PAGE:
A tortoise named Jonathan is believed to be the world’s oldest known living land creature and resides at an old plantation house in St. Helena. This village is located on one of the British Isle Territories out in the South Atlantic and has been home to the old tortoise since around 1882. Jonathan is just one part of the amazing world of animals which surround everyone on planet Earth.

There are so many striking, beautiful and wonderful creatures that cover the entire world. Several of them are able to flabbergast both scientists and the regular lay-person as well, especially when they happen to be this one such tortoise which probably started its life during the first part of the 19th century. The large home where Jonathan lives at St. Helena is the official residence of the British Territories Governor Mark Capes.

On this island, the tour guide and Jonathan’s chief caregiver, who is also a veterinarian, strikes against a huge bowl made out of metal. This causes Jonathan, Fredrika and Myrtle to approach closer. There are two other huge tortoises which decide to stay hidden in the shadows. It is explained that Jonathan, being the oldest of the five, is almost sightless from cataracts and does not have any sense of sense, yet he is able to hear very well. With him being the age of 182, that is an accomplishment in itself.

Jonathan comes from the rare tortoise breed known as Seychelles Giants . His fellow tortoises come from the Aldabra Island, which is located in the Indian Ocean. Aldabra Giants are believed to be numbered around the 100,000 mark, but there only just one tiny breeding population left of the Seychelles tortoises.

St Helena came into existence as a ferocious volcano, along with both Tristan du Cunha and Ascension in the Southern Atlantic. It is known for its seclusion and very closed off society. Back in the 17th century there was numerous slave trade victims who ended up dying on the sandy shores of St Helena. Napoleon also was put into exile there. Its residents, which are called Saints, all share this multifaceted past, and have the varied ethnic traits of Europeans, Africans, Chinese and Americans. It is really not known for sure just how Jonathan arrived in St. Helena in the first place.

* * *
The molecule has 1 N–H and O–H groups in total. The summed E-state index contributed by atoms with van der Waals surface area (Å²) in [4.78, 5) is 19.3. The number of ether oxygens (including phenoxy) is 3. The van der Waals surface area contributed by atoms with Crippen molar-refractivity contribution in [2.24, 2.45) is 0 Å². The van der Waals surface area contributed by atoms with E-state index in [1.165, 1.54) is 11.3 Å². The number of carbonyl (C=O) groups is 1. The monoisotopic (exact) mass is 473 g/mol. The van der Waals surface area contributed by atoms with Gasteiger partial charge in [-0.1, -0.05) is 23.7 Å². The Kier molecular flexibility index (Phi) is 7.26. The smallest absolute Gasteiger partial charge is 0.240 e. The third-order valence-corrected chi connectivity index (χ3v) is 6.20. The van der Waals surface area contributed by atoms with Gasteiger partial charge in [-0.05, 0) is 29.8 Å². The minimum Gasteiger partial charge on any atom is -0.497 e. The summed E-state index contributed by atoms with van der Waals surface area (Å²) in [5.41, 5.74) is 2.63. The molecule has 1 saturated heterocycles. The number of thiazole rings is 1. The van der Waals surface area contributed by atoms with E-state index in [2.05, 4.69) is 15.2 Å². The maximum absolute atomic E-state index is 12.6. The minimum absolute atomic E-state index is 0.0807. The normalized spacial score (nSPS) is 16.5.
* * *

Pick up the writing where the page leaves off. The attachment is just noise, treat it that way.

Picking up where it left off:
During the 19th century, there were numerous ships traveling around that held over hundreds of easily stackable tortoises. In the Galapagos Islands only, there were believed to have been over 200,000 tortoises which had been trapped, killed and consumed during this time period. Jonathan was extremely lucky to have escaped such a grim fate.

He has lived through the passing of 33 different British Territory governors and no one wants to lose Jonathan while they are in the government seat. Mr. Capes definitely desires to see that Jonathan is treated well, given much respect, and all the care and attention he deserves he receives. One thing he enjoys tremendously is having his long neck rubbed. He is able to extend his head from out of his shell a decent length.

The tortoise makes a loud snapping sound in response for his food. He dines mostly on carrots, cabbage and his favorite which are bananas. He makes the loud noises because he has trouble in finding his food with his eye and nose troubles. He also enjoys scrapes at blades of grass with his horny beak. It is made out of keratin, just like human nails are.

The Seychelles species can reach up to weights of over 650 lbs. and may grow to be over four feet in length. Jonathan’s life has not over covered the 30+ British governors, but has also extended through the passing of eight British monarchs who reach from George IV down to Elizabeth II and also over 50 British prime ministers. If his age is truly correct and he is actually age 182, than that would mean he was around 10 years too young to have been able to meet Napoleon, who passed away in the year 1821

Because of his advancing age, Jonathan was starting to suffer from malnutrition. This was causing his beak to start to soften up and become blunt, which in turn, added to his feeding problems. He was also having problems with his head and neck. He was stuck in a Catch-22 of sorts.